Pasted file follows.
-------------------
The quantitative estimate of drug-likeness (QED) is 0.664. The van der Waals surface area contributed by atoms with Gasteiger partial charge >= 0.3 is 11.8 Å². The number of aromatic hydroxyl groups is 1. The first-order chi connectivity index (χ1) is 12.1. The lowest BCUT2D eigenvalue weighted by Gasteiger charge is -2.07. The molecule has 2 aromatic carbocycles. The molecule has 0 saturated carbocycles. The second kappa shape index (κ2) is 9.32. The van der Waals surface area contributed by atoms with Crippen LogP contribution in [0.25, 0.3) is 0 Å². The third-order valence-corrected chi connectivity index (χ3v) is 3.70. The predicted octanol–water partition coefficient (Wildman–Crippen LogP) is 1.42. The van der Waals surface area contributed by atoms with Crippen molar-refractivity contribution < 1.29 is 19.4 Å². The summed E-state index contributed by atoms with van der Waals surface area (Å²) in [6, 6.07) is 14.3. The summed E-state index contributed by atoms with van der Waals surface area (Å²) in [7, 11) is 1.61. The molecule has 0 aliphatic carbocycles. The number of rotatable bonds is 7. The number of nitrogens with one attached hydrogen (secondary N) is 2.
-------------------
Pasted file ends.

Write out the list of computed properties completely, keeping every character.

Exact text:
The quantitative estimate of drug-likeness (QED) is 0.664. The van der Waals surface area contributed by atoms with Gasteiger partial charge >= 0.3 is 11.8 Å². The number of aromatic hydroxyl groups is 1. The first-order chi connectivity index (χ1) is 12.1. The lowest BCUT2D eigenvalue weighted by Gasteiger charge is -2.07. The molecule has 2 aromatic carbocycles. The molecule has 0 saturated carbocycles. The second kappa shape index (κ2) is 9.32. The van der Waals surface area contributed by atoms with Crippen LogP contribution in [0.25, 0.3) is 0 Å². The third-order valence-corrected chi connectivity index (χ3v) is 3.70. The predicted octanol–water partition coefficient (Wildman–Crippen LogP) is 1.42. The van der Waals surface area contributed by atoms with Crippen molar-refractivity contribution < 1.29 is 19.4 Å². The summed E-state index contributed by atoms with van der Waals surface area (Å²) in [6, 6.07) is 14.3. The summed E-state index contributed by atoms with van der Waals surface area (Å²) in [7, 11) is 1.61. The molecule has 0 aliphatic carbocycles. The number of rotatable bonds is 7. The number of nitrogens with one attached hydrogen (secondary N) is 2.